Twitter bitcoin scam hacks major accounts using internal systems

16 Jul 2020156 Views

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A major hack has managed to collect $116,000 worth of bitcoin from Twitter followers of Bill Gates, Elon Musk, Jeff Bezos, Kanye West and Joe Biden, among others.

A bitcoin scam has reportedly targeted a number of prominent US figures, including Elon Musk, Bill Gates, Jeff Bezos, Mike Bloomberg, Joe Biden and Kanye West.

The attack tried to trick people into sending amounts of the cryptocurrency, targeting millions of Twitter users by sending out false tweets. A post from Gates’ account, for example, said: “Everyone is asking me to give back. You send $1,000, I send you back $2,000.”

Another from presidential candidate Joe Biden read: “I am giving back to the community. All bitcoin sent to the address below will be sent back doubled! If you send $1,000, I will send back $2,000. Only doing this for 30 minutes. Enjoy!”

The tweets told followers that they had just 30 minutes to transfer their money if they wanted to get the promised amount back.

Twitter has said that the scam used the platform’s internal systems and tools to carry out the attack, and that it is taking “significant steps” to limit access to these while the company carries out its investigation.

The company’s CEO, Jack Dorsey, tweeted: “Tough day for us at Twitter. We all feel terrible this happened.”

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Twitter’s emergency response saw any validated accounts – those with the famous blue tick – blocked from sending out tweets for around two hours.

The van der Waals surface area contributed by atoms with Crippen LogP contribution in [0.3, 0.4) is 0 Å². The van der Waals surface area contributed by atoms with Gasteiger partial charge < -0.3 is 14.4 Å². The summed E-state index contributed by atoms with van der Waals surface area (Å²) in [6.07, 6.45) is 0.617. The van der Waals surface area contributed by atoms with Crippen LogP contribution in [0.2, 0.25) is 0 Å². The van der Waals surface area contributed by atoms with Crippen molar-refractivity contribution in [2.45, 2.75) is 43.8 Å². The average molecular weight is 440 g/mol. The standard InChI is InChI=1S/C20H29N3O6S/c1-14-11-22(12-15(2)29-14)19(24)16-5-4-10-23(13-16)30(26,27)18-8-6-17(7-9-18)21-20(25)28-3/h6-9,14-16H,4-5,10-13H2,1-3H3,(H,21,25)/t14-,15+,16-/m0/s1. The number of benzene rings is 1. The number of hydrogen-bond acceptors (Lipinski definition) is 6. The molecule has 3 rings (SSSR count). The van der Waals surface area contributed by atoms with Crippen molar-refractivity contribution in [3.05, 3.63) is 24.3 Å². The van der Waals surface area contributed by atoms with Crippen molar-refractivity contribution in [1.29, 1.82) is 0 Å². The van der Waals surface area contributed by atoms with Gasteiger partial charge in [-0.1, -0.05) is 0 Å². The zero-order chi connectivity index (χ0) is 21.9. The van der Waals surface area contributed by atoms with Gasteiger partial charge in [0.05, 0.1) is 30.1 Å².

According to BBC, co-founder of cybersecurity company CrowdStrike, Dmitri Alperovitch, described the scam as “the worst hack of a major social media platform yet”. It follows a number of Twitter hacks that have taken place over the years. In 2019, for example, Dorsey’s account posted a series of racist messages without his knowledge.

Its latest announcement told users: “As we continue working on a fix, this functionality may come and go. We’re working to get things back to normal as quickly as possible.”

Bitcoin transactions monitor Blockchain.com said that 12.58 bitcoins – equating around $116,000 – had been transferred as a result of the attack. RTÉ reported that Justin Sun, CEO of BitTorrent, is offering a $1m reward for finding the scammers.

Lisa Ardill is a senior Careers reporter at Siliconrepublic.com

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